Subaru Forester Owners Forum banner

1 - 8 of 8 Posts

·
Registered
Joined
·
42 Posts
Discussion Starter #1 (Edited)
Alright, so about a month ago I picked up a 2010 N/A 5 speed Forester. I moved into it, checked all the fluids, washed it, basically made it mine. However, when it came time to double check the tires were inflated properly, for some odd reason I just trusted the dealer. Don't know why, but that's what happened.

I've driven about 1250 miles in this thing, and the city mileage has gradually been getting worse and worse. When I first bought the thing, city mileage was around 21 mpg, then I did some highway driving, slowly it got down to 18.5 mpg, then this tank is down to 17.4 mpg (thus far, after about 70 miles).

Something wasn't right; I started altering my driving style figuring maybe it was me. Then I decided maybe I should check the tires, perhaps one was low. As I am in college, I went down to the local auto parts store and bought a tire pressure gauge (usually I borrow dad's when I'm at home), check the driver's side...30 in the rear, 32 up front. Good, just what the manual recommends. Jump over to the passenger side, the front had 40 psi and the rear had like 37 psi :icon_eek:

I mean *** who does that. Clearly the dealer filled it wrong (or the past dealer did...dealer trade). I started pooping bricks, because I recall seeing in the manual that it's bad to have the tires slightly different than they should be, but holy crap.

Being engineering students, I started discussing with my roommate possible consequences of this disaster, and he made a good point that it's possible all 4 were filled to ~40psi, until the driver's side tires slowly lost pressure, leaving me with an over-inflated passenger side, which makes some sense regarding the poor mileage.

Hopefully the mileage gets better after this (it rides MUCH smoother and handles better now...go figure lol), but I've got two questions:

1. Could this have been a reason for such poor mileage?
2. Did this hurt my drivetrain at all??? (I hope not...I'm kinda planning on keeping this car a loooooong time).

Gracias for the help

An aside: I suppose I also switched from 76 to Shell gas about halfway into this month of ownership. My buddy who is a biochemistry major said Shell has upped the Nitrogen content in their fuel, and he said that's useless because Nitrogen doesn't burn (or burn well, I forget). Either way, he said Shell is pretty ****ty gas, chemically speaking. Perhaps that's the cause?
 

·
Registered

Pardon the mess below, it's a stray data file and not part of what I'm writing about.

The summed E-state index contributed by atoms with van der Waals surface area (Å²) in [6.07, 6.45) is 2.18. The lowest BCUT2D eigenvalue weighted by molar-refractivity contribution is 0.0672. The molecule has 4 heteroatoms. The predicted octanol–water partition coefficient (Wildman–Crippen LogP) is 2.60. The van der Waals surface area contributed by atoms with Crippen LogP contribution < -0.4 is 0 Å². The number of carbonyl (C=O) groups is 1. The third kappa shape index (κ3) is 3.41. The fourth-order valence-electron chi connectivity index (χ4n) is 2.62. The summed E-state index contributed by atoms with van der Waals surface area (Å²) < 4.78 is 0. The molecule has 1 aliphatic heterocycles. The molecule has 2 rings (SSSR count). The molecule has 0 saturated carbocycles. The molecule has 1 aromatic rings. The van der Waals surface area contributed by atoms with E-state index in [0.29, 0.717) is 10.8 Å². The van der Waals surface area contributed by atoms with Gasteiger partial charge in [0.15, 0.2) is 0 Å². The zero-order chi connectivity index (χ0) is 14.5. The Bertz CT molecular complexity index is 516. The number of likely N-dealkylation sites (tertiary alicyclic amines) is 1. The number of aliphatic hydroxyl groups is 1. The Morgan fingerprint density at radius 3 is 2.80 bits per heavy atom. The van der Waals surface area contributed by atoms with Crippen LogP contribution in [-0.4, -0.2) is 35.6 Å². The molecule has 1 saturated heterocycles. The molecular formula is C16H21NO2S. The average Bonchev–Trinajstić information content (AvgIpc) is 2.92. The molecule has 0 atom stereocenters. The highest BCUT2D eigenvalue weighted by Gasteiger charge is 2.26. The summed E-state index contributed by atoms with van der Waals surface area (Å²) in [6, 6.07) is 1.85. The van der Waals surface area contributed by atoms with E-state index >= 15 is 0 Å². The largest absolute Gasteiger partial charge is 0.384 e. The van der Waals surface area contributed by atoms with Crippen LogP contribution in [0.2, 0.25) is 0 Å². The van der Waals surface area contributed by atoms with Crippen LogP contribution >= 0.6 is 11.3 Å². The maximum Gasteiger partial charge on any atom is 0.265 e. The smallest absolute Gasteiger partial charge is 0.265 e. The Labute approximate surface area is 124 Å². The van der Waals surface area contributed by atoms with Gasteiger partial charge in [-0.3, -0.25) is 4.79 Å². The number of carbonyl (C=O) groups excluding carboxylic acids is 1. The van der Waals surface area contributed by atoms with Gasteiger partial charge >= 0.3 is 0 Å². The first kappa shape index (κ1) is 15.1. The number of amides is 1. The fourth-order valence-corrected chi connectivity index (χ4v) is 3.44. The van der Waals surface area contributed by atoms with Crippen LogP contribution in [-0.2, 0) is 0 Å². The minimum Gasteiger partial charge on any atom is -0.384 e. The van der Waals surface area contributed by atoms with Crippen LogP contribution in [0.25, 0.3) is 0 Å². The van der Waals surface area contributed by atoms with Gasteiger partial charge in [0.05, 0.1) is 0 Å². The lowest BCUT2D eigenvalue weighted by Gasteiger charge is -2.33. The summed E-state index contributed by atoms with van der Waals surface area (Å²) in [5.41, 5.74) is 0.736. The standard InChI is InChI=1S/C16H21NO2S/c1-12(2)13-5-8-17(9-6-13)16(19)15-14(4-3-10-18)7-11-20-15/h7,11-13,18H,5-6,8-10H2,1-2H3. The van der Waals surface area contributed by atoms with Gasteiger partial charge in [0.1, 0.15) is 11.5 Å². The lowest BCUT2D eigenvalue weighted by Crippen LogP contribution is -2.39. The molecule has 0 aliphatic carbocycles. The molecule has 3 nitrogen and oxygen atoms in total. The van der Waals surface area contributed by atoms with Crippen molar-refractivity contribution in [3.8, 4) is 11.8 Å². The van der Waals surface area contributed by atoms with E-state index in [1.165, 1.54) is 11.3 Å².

2003 Subaru Forester XS
Joined
·
167 Posts
I don't think u could have caused any damage to the drive train, cause i dont think the 2010 has LSD . . . And, about the poor MPG - Shell does the same to my car :( , plus yours has very low miles on the clock, Yes? Once you hit around 7000 - 8000miles u'll see improvement .
 

·
Registered
Joined
·
42 Posts
Discussion Starter #4
Oohhhhh that makes sense if that part of the manual applied to a LSD. Either way I'm gonna go back and read through it and find that part again. Thanks for the help, and hopefully this was just a cause of Shell gas. I'll update after trying a different brand!
 

·
Premium Member
2017 VW Golf SportWagen 5MT
Joined
·
10,887 Posts
Were they 40psi hot or cold?

Either way, dealers are morons when it comes to tire pressure, same as most shops. I doubt they were evenly-filled at first and then driver-side lost air -- they were filled wrong to begin with. I wouldn't worry about it at all, just drop them down to around 33 front / 31 rear (measured cold) and have fun.

Stan
 

·
Premium Member
2013 Kia Rio Automatic
Joined
·
1,639 Posts
Ostrich, I am wondering what part of earth you are from? Reason I ask is I remember my Foz used to lose about 3 MPG with the combination of the winter mix of fuel as well as the colder temps in the winter. Of course if you are in like Miami, disregard...

PS. I found this out the hard way. I ran out of fuel! hehehe, and had to walk 2 miles, up hill in the winter time, in six feet of snow, barefoot (okay I am exaggerating a little here)....to get fuel because of the difference in MPG during my first winter.
 

·
Registered
2004 Forester XT
Joined
·
180 Posts
Did you get a dial gauge or a pen gauge? Most pen style gauges aren't the most accurate, a good dial gauge that holds peak pressure until released is the way to go. And I have to concur with the fact that most dealers/quickie lube shops aren't the most detail oriented for tire pressure.

As for possible damage, it's highly unlikely with that few miles. The gas mileage is probably due to winter fuel blends/weather and it being a new motor. Give it another 5 to 10 thousand miles before you can really start to see accurate MPG's.
 

·
Registered
2010 Forester
Joined
·
121 Posts
My dealer keeps putting 45 psi in our tires. Porbably won't be our dealer for service much longer. The theory is that it keeps the TPMS system from ever bothering them with low tire pressure alerts. Our 2010 does not drive well with that much air in the tires, feels like it is on tip toes. Can't be much use for tire wear, either.
 
1 - 8 of 8 Posts
Top